Ratings agency Moody's downgraded 15 of the world's biggest banks on Thursday, lowering credit ratings by one to three notches to reflect the risk of losses they face from volatile capital markets activities, but banks criticized the move as backward looking.
Morgan Stanley, one of the most closely watched firms in the much anticipated review, had its long-term debt rating lowered by just two notches, one level less than had been expected, sending its stock up sharply in after-hours trading.
The downgrade left Morgan Stanley more highly rated than Bank of America Corp and Citigroup, but a step below Goldman Sachs Group.
Credit Suisse, which last week was warned about weak capital levels by Switzerland's central bank, was the only bank in the group to suffer a three-notch downgrade. But its new A1 deposit and senior debt ratings still rank higher than many of its peers.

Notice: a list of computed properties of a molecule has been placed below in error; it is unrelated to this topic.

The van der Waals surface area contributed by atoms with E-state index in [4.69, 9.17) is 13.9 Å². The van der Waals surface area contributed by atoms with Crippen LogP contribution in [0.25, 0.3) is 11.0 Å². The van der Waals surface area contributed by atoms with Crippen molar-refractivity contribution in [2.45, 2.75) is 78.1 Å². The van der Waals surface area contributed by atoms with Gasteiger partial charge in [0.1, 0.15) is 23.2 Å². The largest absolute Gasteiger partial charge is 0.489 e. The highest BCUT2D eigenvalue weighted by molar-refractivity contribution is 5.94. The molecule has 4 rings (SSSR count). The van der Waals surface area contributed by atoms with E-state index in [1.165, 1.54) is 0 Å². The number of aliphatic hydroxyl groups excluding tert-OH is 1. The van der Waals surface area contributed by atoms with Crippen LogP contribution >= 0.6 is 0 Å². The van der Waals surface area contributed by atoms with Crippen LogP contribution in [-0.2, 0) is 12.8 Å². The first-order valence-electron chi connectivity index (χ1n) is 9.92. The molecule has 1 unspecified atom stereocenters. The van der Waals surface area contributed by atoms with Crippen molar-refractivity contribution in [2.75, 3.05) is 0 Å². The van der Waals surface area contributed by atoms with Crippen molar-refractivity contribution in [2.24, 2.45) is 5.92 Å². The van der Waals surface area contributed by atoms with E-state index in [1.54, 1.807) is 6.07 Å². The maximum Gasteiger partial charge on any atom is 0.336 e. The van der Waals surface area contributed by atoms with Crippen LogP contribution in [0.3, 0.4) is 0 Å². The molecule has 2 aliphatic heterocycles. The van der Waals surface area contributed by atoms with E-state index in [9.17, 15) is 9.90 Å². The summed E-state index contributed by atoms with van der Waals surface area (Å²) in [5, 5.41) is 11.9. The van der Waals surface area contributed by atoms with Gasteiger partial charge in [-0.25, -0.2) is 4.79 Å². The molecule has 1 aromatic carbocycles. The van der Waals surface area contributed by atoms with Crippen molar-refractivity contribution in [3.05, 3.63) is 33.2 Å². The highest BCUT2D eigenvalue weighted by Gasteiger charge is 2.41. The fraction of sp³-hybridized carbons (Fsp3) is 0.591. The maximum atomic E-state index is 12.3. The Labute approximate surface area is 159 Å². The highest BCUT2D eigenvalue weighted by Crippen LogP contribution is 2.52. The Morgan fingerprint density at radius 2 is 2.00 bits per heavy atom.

All of the banks affected by today's actions have significant exposure to the volatility and risk of outsized losses inherent to capital markets activities, Moody's Global Banking Managing Director Greg Bauer said in the announcement.
Financial markets have been bracing for the downgrades since February, when Moody's Investors Service said it had launched a review of 17 banks with global capital markets operations. These companies faced diminished profitability and growth prospects due to difficult operating conditions, increased regulation and other factors, Moody's said.
The long-term debt ratings cuts could increase funding costs for Morgan Stanley and other banks, and trading partners may ask for more collateral. But the impact could be muted since the changes were in-line with indications given by Moody's on how much the ratings were likely to be cut.
The biggest surprise is the three-notch downgrade of Credit Suisse, which no one was looking for, said Mark Grant, managing director at Southwest Securities Inc. In fact, it was Morgan Stanley that was supposed to be downgraded by that amount and Morgan received only two notches of cuts.
David Mathers, Credit Suisse's chief financial officer, said the firm was pleased that Moody's continued to recognize it as one of the most highly rated banks in its peer group.
Besides Morgan Stanley,